HC Deb 07 March 1881 vol 259 cc428-31

asked the First Lord of the Treasury, with reference to the negotiations for peace with the Boers, Whether the Government forbade any fresh attack to be made on the Boers until the answer which it has been stated "was then expected from them" had been received?


Though we are not in a perfect condition to give full and complete information to the House—and, indeed, we have not perfectly clear information on all points ourselves—yet it is known that, in answer to a communication from Mr. Kruger, as the civil head of the Boers in their present position, there was a communication made to the Boers through the late Sir George Colley, and it is in reference to that, I think, that my hon. Friend asks the Question. His Question is, whether, during the interval while that communication was on its way—while an answer was being prepared with respect to the communication—we had given military instructions to the General forbidding any fresh attack being made. I think the best answer I can give is to state strictly the substance of the telegram sent on the 16th of February to the General Officer Commanding in Natal. It is as follows:—

(Telegram from Sir E. Wood to Lord Kimberley, received March 6, 10 20 p.m.)

"With reference to Lord Kimberley's telegram as respects the interval that must elapse before the reply can in due course be received from the Boers, we do not bind your discretion, but we are anxious for your making arrangements to avoid the effusion of blood."

I may, perhaps, mention, as a matter of interest to the House, that this day a telegram has been received from Sir Evelyn Wood, dated yesterday, the 6th of March— Have signed agreement with Joubert for suspension of hostilities until midnight of the 14th of March, for the purpose of receiving Kruger's reply"—

perhaps I ought to say, parenthetically, that we are given to understand that Mr. Kruger has gone further up country than had been expected, and hence there will be some difficulty in transmitting his reply— and any further communications. We have power to send eight days' supply to our garrisons, and Joubert has undertaken to pass them through the Boer lines, and on arrival of provisions at such garrisons the blockading and besieged parties will cease hostilities for eight days. I hope you will approve.

My right hon. Friend the Secretary of State for War has received a telegram to-day, stating the conditions of the armistice, which he will be prepared to read to the House.


Was the armistice agreed to at the request of Sir Evelyn Wood, or at the request of the Boers by Joubert?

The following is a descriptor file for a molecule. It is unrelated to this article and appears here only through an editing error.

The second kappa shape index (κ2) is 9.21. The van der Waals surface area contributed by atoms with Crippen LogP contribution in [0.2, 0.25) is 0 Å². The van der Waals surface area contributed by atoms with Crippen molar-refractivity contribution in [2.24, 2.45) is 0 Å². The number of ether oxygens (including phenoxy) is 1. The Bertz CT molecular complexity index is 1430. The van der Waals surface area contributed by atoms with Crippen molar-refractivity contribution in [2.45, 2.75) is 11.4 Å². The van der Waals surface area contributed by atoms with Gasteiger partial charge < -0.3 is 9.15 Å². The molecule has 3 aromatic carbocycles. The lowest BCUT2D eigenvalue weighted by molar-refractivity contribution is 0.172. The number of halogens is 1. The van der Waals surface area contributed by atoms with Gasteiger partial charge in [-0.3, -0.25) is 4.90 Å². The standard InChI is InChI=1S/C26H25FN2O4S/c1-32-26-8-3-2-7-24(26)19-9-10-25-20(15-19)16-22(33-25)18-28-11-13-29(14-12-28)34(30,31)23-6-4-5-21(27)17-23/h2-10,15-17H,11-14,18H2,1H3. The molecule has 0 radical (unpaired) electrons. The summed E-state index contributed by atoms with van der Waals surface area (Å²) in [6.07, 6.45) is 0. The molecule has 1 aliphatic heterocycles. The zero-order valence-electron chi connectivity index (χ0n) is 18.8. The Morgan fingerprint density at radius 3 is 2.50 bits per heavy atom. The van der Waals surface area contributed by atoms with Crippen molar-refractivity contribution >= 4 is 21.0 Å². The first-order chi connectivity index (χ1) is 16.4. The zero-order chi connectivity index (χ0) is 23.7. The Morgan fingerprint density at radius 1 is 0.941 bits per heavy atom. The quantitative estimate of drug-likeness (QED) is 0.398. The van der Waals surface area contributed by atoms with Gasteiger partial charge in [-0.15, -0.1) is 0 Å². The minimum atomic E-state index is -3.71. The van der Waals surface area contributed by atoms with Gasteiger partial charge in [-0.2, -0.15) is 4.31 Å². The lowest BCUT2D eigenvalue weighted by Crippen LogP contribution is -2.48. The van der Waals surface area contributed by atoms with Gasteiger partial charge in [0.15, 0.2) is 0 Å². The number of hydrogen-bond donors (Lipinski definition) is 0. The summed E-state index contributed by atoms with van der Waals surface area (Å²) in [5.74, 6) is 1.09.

I do not think it would be possible to give a perfectly clear answer to the Question until we lay the whole of the telegrams upon the Table of the House, and I doubt whether it would be desirable to do so until we have received further communication from the Boers, which we are expecting, and with regard to which we have no means of saying, at the present moment, that it has been actually sent off. At what precise moment we can produce these communications I am unable to say until we receive the further communication referred to.


I wish to ask the Secretary of State for War a Question, of which I have given him private Notice—If he is able, without detriment to the Public Service, to state generally what are the conditions under which the armistice has been agreed to, and what terms have been made?


I shall read the telegram from Sir Evelyn Wood as to the terms of the armistice. It is in these words— The following are the conditions of the armistice agreed to this day between Joubert and myself. Object of the armistice to allow time for Kruger to reply to communication from late Sir George Colley and subsequent communications with a view to a peaceable settlement. We mutually agreed to a cessation of hostilities from noon on the 6th till midnight on the 14th March. Conditions:— I. In that period both provide" [we read, however, this word as 'promise'] "not to make forward movement from present positions, but each to retain the liberty of movement within our lines. II. Sir E. Wood is allowed to send eight days' provisions, but no munitions of war, to all the Transvaal garrisons, the Boer officers undertaking to pass on these provisions to the garrisons. III. Joubert undertakes to send notice of the armistice conditions to the respective garrisons and to the Boer commanders, and will use his influence to induce the Boer commanders to allow the withdrawal of British wounded from these garrisons into Natal.


asked, Whether the Secretary of State for War had received any information as to a report of the death of Sir Evelyn Wood which appeared in the evening papers?


All I can say, in reply, is that no such intelligence has reached us; and I think, if there had been any foundation for the rumour, it is certain that before this hour we should have received it.


gave Notice that he would, to-morrow, ask, Whether, in the event of Kruger's reply proving acceptable to the Government, they intended to conclude terms of peace with the Boers before communicating those terms to the House of Commons in such a way that the House might express an opinion?